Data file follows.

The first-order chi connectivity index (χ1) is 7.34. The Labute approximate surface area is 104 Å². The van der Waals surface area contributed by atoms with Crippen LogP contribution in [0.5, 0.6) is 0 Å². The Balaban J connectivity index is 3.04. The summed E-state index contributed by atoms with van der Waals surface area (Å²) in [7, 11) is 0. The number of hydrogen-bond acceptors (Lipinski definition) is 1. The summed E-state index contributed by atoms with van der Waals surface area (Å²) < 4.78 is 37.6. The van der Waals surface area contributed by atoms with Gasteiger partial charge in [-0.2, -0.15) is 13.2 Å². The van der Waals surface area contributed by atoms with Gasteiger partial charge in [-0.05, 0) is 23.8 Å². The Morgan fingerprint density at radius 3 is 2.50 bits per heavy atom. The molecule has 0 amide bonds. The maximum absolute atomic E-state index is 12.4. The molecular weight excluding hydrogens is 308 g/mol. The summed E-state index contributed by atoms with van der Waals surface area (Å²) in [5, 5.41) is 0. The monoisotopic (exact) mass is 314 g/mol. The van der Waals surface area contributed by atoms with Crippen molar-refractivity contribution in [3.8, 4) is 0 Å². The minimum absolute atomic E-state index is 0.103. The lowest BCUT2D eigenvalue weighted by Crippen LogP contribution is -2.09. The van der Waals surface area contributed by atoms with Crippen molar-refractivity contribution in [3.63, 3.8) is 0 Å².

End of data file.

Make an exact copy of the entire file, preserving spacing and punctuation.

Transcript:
The first-order chi connectivity index (χ1) is 7.34. The Labute approximate surface area is 104 Å². The van der Waals surface area contributed by atoms with Crippen LogP contribution in [0.5, 0.6) is 0 Å². The Balaban J connectivity index is 3.04. The summed E-state index contributed by atoms with van der Waals surface area (Å²) in [7, 11) is 0. The number of hydrogen-bond acceptors (Lipinski definition) is 1. The summed E-state index contributed by atoms with van der Waals surface area (Å²) < 4.78 is 37.6. The van der Waals surface area contributed by atoms with Gasteiger partial charge in [-0.2, -0.15) is 13.2 Å². The van der Waals surface area contributed by atoms with Gasteiger partial charge in [-0.05, 0) is 23.8 Å². The Morgan fingerprint density at radius 3 is 2.50 bits per heavy atom. The molecule has 0 amide bonds. The maximum absolute atomic E-state index is 12.4. The molecular weight excluding hydrogens is 308 g/mol. The summed E-state index contributed by atoms with van der Waals surface area (Å²) in [5, 5.41) is 0. The monoisotopic (exact) mass is 314 g/mol. The van der Waals surface area contributed by atoms with Crippen molar-refractivity contribution in [3.8, 4) is 0 Å². The minimum absolute atomic E-state index is 0.103. The lowest BCUT2D eigenvalue weighted by Crippen LogP contribution is -2.09. The van der Waals surface area contributed by atoms with Crippen molar-refractivity contribution in [3.63, 3.8) is 0 Å².